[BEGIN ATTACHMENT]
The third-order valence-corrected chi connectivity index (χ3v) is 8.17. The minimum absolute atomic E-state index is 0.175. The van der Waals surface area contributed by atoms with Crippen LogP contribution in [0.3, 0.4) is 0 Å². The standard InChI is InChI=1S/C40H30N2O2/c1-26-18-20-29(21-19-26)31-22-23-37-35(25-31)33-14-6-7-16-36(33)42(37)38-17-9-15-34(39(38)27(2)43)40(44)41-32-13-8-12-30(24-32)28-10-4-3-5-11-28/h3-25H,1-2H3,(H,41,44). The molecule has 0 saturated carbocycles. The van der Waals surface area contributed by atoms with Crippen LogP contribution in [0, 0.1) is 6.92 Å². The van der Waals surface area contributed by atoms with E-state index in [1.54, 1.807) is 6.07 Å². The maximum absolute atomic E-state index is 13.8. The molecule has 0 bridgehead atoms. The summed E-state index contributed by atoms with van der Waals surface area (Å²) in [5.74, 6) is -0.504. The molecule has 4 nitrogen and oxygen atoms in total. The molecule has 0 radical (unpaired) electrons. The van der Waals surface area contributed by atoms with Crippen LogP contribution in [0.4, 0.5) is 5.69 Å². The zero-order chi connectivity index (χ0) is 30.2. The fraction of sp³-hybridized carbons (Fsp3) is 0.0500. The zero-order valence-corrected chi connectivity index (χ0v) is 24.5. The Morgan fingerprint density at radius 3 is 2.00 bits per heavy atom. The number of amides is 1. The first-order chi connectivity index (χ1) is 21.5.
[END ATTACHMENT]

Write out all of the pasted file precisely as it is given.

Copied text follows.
The third-order valence-corrected chi connectivity index (χ3v) is 8.17. The minimum absolute atomic E-state index is 0.175. The van der Waals surface area contributed by atoms with Crippen LogP contribution in [0.3, 0.4) is 0 Å². The standard InChI is InChI=1S/C40H30N2O2/c1-26-18-20-29(21-19-26)31-22-23-37-35(25-31)33-14-6-7-16-36(33)42(37)38-17-9-15-34(39(38)27(2)43)40(44)41-32-13-8-12-30(24-32)28-10-4-3-5-11-28/h3-25H,1-2H3,(H,41,44). The molecule has 0 saturated carbocycles. The van der Waals surface area contributed by atoms with Crippen LogP contribution in [0, 0.1) is 6.92 Å². The van der Waals surface area contributed by atoms with E-state index in [1.54, 1.807) is 6.07 Å². The maximum absolute atomic E-state index is 13.8. The molecule has 0 bridgehead atoms. The summed E-state index contributed by atoms with van der Waals surface area (Å²) in [5.74, 6) is -0.504. The molecule has 4 nitrogen and oxygen atoms in total. The molecule has 0 radical (unpaired) electrons. The van der Waals surface area contributed by atoms with Crippen LogP contribution in [0.4, 0.5) is 5.69 Å². The zero-order chi connectivity index (χ0) is 30.2. The fraction of sp³-hybridized carbons (Fsp3) is 0.0500. The zero-order valence-corrected chi connectivity index (χ0v) is 24.5. The Morgan fingerprint density at radius 3 is 2.00 bits per heavy atom. The number of amides is 1. The first-order chi connectivity index (χ1) is 21.5.